Turkey emerges from long lockdown
Turkey emerged from a 17-day-long lockdown on May 17 and moved to a period of gradual lifting that will last until June 1.
The government imposed the nationwide lockdown, which remained in place from April 29 until May 17 including the three-day Eid al-Fitr holiday, after COVID-19 cases and fatalities from the pandemic hit record highs in April.
The number of daily infections has been declining steadily since the lockdown came into force. They first dropped to around 20,000 in early May and continued their descent to a little more than 10,000 cases on May 16.
Experts, however, are warning that the gradual normalization should not result in complacency among the public, saying that if people ignore the anti-virus rules, infections will pick up in the coming weeks.
“Thanks to the restrictions, the infections will continue to decline. We have to be very careful,” said Professor Derya Mutlu from Akdeniz University’s Medical School.
He particularly cautioned against the variants of COVID-19, noting that 90 out of 100 cases identified at their laboratories are the U.K. strain of the virus.
“Do not go to shopping malls, avoid family and other home visits,” Mutlu said.
As part of the gradual normalization measures, shopping malls will be able to operate from 10 a.m. to 8 p.m. on weekdays, but will be closed on weekends.
During the new phase, weekdays will see night curfews from 9 p.m. to 5 a.m., while weekends will be under full lockdown.
Cafes and restaurants will provide takeaway and delivery services only on weekdays from 7 a.m. to 8 p.m., and on weekends, delivery services only from 7 a.m. to midnight.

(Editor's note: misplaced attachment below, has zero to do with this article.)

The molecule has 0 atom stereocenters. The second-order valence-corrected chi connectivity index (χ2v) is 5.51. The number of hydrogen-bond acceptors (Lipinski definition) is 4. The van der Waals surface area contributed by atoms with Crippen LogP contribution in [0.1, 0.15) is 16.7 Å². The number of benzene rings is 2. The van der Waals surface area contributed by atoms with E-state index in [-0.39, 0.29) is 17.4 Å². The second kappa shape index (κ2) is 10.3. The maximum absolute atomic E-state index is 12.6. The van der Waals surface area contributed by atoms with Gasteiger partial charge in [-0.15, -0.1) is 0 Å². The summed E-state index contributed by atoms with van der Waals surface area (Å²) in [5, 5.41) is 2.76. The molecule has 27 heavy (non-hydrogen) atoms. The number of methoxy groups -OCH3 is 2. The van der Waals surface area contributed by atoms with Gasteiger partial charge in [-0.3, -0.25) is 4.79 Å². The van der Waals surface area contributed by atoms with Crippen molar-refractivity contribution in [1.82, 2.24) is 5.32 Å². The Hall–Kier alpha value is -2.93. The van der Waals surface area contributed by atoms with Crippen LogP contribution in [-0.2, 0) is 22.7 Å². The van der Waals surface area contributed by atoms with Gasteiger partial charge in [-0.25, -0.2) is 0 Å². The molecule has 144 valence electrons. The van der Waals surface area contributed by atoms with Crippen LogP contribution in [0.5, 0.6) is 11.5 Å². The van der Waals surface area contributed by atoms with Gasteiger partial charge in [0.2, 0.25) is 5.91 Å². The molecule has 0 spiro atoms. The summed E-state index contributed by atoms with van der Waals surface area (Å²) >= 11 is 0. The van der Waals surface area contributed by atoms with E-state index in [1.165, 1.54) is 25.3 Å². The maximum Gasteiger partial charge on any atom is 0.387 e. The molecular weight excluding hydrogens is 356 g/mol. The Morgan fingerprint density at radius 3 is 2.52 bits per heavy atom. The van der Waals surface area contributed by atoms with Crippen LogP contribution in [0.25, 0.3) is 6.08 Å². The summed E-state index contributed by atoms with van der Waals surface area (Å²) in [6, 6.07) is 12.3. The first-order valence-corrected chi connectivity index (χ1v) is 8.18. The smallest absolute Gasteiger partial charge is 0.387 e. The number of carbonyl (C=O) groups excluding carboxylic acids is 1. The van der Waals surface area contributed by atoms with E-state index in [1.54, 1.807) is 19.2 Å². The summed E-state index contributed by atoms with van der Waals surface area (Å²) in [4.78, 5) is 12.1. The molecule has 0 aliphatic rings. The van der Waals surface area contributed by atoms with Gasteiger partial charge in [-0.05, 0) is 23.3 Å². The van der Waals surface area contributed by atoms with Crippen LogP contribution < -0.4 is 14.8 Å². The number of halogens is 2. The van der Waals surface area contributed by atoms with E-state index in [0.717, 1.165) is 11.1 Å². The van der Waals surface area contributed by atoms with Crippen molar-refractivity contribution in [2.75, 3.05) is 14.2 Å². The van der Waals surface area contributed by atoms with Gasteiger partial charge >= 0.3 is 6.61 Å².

Intercity travel will be allowed outside of the curfew days and hours.
There will be no special restrictions on people aged 65 and over who have taken two doses of COVID-19 vaccines or those under 18.
Experts also suggested that the pandemic will become more manageable during the summer if inspections remain tight, and normalization unfolds in a controlled manner and if the vaccination drive gains momentum.
If some 30 million doses of the COVID-19 jabs can be administered in June and July, the number of daily cases may be contained between 10,000 and 15,000, they said, adding that the health infrastructure can cope with this caseload, but daily infections at around 20,000 will overstretch hospitals.
They, however, reckoned that as people start to gather and mobility increases, infections are expected to climb again a week after the normalization.
Turkey has administered more than 26 million doses of the virus vaccine since it rolled out its vaccination program on Jan. 14. Nearly 15 million people have received the first dose of the vaccine, while more than 11 million people have been given both doses.